‘Prime Ministerial’ language is helping to frame the argument

I am appalled that our own British Prime Minister speaks of collaboration with Brussels.

And he said this of someone in his very own austerity driven Conservative and Unionist Party.

He well knows that this is wartime language. It shows him up for the valueless, lying journalist insinuator that he is.

He’d doubtless deny it – but he is using his gutter journalism skills and trying to frame the argument by the use of language.

We’ve been co-operating with Brussels for the last 46 years.

That’s not anyone’s collaboration.

Look at this short piece:

Our current Prime Minister is not worthy of the office.

Comments

  1. Steve -

    It’s spelled “collaborate”.

  2. Peter May -

    Woops.. You are absolutely right!

    Now corrected. Thanks.

  3. John Higson -

    And what about this, approvingly quoted from The Telegraph by Owen Paterson:
    “The Tories will leave the EU…win a general election…destroy Corbyn…facilitate Farage’s retirement…purge the Tory party of its hardcore Remainers and embark on a radical remodelling of Britain’s economy…the alternative is socialist calamity.”

    and, from the same article but not emphasised by OP:

    ‘The Remainers don’t realise that they are dealing with a proper, ruthless and ideologically committed operation, not the weak, dithering, dysfunctional shower of yore. The Hammond-Bercow alliance can’t see that the world has changed abruptly, that they face a professional, dedicated enemy, which controls the machinery of government. There will be no pity and no quarter meted out to the dissidents.’

    1. Peter May -

      This is appalling – the language of absolutism and despotism.
      Who would think that they are supposed to have a majority of just one?

      1. Andrew Dickie -

        Peter, you will doubtless recall posting an image I couldn’t upload here, which referred to the “banking crisis being an opportunity to sweep away the rotten postwar settlement statement of British politics”, effectively declaring war on the Attlee- settlement that ushered in a period of greater wealth, security, happiness and scope for advancement to the 75% plus of the UK who had never had the chance for such an improvement in their lot in the whole of the UK’s recorded history.

        To declare themselves the enemy of such a (relatively, with all its faults) “Golden Age” conclusively demonstrates to me the validity of a belief I have long held, which is that Thatcher’s game-plan – unstated, because she knew it had to be attained by stealth, and that it would take a generation of acculturation and gradual desensitisation to the needs of that 75% – was the re-feudalisation of society, into a new “baronage” of business aristocracy, the 1%, who would have ALL the rights, and NONE of the duties, being largely exempt from taxation (“only for little people”), and a 99% of new serfs, with ALL the duties, and none of the rights (with democracy reduced to a Soviet style charade, if kept at all).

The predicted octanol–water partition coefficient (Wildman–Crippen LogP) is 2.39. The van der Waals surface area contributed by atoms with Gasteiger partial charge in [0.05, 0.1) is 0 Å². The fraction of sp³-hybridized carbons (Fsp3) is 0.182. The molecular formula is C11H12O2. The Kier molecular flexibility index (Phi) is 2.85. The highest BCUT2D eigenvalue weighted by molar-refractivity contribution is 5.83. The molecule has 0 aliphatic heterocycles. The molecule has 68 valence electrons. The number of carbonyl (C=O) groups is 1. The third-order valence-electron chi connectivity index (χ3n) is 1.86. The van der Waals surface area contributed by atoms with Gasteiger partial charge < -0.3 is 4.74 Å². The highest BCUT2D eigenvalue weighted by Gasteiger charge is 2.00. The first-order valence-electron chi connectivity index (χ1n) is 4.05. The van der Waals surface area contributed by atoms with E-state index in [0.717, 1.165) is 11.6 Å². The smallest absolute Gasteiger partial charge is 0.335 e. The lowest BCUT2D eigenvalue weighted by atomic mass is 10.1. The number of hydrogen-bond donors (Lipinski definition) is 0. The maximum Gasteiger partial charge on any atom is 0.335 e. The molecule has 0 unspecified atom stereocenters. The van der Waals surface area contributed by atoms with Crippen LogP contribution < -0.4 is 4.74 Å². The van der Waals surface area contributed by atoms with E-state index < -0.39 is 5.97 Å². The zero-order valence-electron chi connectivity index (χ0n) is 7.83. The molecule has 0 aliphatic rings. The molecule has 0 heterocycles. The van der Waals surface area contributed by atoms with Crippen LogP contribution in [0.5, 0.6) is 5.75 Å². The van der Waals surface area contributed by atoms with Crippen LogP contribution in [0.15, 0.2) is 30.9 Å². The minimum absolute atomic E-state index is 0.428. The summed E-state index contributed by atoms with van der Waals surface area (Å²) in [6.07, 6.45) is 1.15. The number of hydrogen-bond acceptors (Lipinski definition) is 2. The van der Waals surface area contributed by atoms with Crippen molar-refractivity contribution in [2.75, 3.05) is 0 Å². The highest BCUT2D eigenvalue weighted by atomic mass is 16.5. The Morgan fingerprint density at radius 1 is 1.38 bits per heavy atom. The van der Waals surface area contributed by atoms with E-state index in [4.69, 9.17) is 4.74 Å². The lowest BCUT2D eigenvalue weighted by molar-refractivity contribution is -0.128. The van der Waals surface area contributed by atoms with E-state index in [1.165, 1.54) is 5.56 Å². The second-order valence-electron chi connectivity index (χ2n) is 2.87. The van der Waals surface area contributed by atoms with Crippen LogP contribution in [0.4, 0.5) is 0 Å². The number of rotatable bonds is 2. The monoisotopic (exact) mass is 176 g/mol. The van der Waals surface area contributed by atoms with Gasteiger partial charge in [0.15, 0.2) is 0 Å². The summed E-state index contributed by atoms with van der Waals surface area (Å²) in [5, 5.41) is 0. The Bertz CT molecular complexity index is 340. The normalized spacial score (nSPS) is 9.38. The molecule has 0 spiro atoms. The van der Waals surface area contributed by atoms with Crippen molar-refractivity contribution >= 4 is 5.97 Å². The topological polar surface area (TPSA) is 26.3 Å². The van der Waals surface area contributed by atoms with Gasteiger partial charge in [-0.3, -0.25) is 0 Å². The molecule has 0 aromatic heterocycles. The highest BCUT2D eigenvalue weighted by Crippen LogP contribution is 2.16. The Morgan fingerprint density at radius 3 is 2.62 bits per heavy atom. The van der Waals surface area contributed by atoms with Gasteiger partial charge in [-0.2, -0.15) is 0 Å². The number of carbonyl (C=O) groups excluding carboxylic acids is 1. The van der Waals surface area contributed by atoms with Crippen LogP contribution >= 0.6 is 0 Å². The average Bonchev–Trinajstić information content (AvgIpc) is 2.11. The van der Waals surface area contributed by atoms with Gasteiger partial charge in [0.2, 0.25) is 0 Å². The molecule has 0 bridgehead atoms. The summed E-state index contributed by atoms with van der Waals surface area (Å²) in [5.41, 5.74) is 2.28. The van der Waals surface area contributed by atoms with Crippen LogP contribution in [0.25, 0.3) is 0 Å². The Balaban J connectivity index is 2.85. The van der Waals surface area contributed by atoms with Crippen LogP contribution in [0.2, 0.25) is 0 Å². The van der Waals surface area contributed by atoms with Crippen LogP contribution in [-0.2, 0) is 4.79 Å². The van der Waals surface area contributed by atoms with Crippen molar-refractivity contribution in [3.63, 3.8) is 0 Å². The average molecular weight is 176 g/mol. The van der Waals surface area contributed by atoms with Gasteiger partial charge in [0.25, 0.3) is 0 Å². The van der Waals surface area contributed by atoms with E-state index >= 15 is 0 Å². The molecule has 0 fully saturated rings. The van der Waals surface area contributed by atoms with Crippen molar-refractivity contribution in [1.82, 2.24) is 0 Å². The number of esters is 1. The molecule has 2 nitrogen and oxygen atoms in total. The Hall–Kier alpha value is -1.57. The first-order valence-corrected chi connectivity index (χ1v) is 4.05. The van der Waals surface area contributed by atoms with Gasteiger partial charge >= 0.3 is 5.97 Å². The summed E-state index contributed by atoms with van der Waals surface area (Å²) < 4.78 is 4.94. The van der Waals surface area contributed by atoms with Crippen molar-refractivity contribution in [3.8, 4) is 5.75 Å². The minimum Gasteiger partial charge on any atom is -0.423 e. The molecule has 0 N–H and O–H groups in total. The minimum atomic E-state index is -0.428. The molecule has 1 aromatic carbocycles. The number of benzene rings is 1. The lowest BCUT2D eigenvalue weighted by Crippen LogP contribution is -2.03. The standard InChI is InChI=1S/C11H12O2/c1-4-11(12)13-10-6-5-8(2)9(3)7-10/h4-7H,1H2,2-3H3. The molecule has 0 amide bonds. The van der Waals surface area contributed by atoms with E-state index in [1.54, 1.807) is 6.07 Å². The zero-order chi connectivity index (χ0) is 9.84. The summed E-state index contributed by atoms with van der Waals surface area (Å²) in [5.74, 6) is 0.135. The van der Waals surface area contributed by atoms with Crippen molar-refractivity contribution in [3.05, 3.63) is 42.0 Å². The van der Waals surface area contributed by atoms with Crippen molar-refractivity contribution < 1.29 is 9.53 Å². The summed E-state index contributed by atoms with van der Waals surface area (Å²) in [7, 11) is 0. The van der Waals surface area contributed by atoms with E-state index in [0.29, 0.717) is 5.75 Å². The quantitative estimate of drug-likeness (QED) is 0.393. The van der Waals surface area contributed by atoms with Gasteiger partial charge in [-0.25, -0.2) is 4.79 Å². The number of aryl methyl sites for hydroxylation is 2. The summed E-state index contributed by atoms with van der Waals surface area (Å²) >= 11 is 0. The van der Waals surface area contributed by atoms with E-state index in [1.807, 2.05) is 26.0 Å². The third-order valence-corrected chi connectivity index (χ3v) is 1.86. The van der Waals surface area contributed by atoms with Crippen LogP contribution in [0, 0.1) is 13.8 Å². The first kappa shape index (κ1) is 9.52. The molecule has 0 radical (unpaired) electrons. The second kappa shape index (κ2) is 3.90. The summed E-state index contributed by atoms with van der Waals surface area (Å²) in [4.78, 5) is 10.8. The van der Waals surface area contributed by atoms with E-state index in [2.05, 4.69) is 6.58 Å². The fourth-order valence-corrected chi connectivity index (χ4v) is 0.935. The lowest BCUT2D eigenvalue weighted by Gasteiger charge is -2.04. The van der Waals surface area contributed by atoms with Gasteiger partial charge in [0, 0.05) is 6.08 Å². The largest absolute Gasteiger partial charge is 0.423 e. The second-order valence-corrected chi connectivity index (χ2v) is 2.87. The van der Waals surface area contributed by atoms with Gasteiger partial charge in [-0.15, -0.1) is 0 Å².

Camerom realised that the Great Financial Crash allowed him to carry out Thatcherism Phase 2, as it conveniently allowed him to blame Labour for the crash (even though it was global), and implicitly to damn not just Socialism, but even the mildest of Social Democracy à la the Bow Group Tories, and to usher in thr savage divisiveness of “strivers versus scroungers” (I.e. the 1% deserving versus the 99% undeserving), which has seen our society nudged towards hostility, even hatred, of even the disabled, and certainly anyone claiming Benefits, which, under the Influence of BREXIT, has morphed into very active hostility towards “the other” = foreigners, Remainers, whatever, who are now “collaborators”, even “traitors”.

        How long before they become “enemies of the people”? And what is so depressing is the way the 24% of the remainder of the population very largely sided with this demonization of the 75%, not realising, as many of us did, that they were next in the sights of the neo-feudalisers, as is now starkly apparent.

  4. Peter May -

    Agreed, Andrew.

    Used to be a fervent believer in cock up rather than conspiracy. I now come round to the view that Conpiracy is essential to ‘understand’ neoliberal Conservativism. Cock up is just for the rest of us distracted as we are, by bouts of empathy… something Conservatism seems unable to comprehend.

  5. Andrew Dickie -

    John Gray
    would surely look on us with condescending pity, if the following is anything to go by:

    https://www.newstatesman.com/politics/uk/2019/08/why-liberals-now-believe-conspiracies.

    Incidentally, IMO this article contains a very unfair judgement on Corbyn’s Labour Party, something that is indicative of why I think Gray is wrong, as are others who discount conspiracy as a possible explanation.

    As one of my political friends used to say: “Just because I’m paranoid, it doesn’t mean they’re not out to get me!”

    1. Peter May -

      Thanks for the link, although I don’t agree with the article.
      Who cannot see some sort of collusion – if not an actual conspiracy – between most of the press and the Tories for example? (Even the Guardian seems often influenced to be beningly critical…)
      How otherwise do the Conservatives get away with such feeble or non existant examination?
      Meanwhile the Mont Pelerin Society was really overt conspiracy, in my view.

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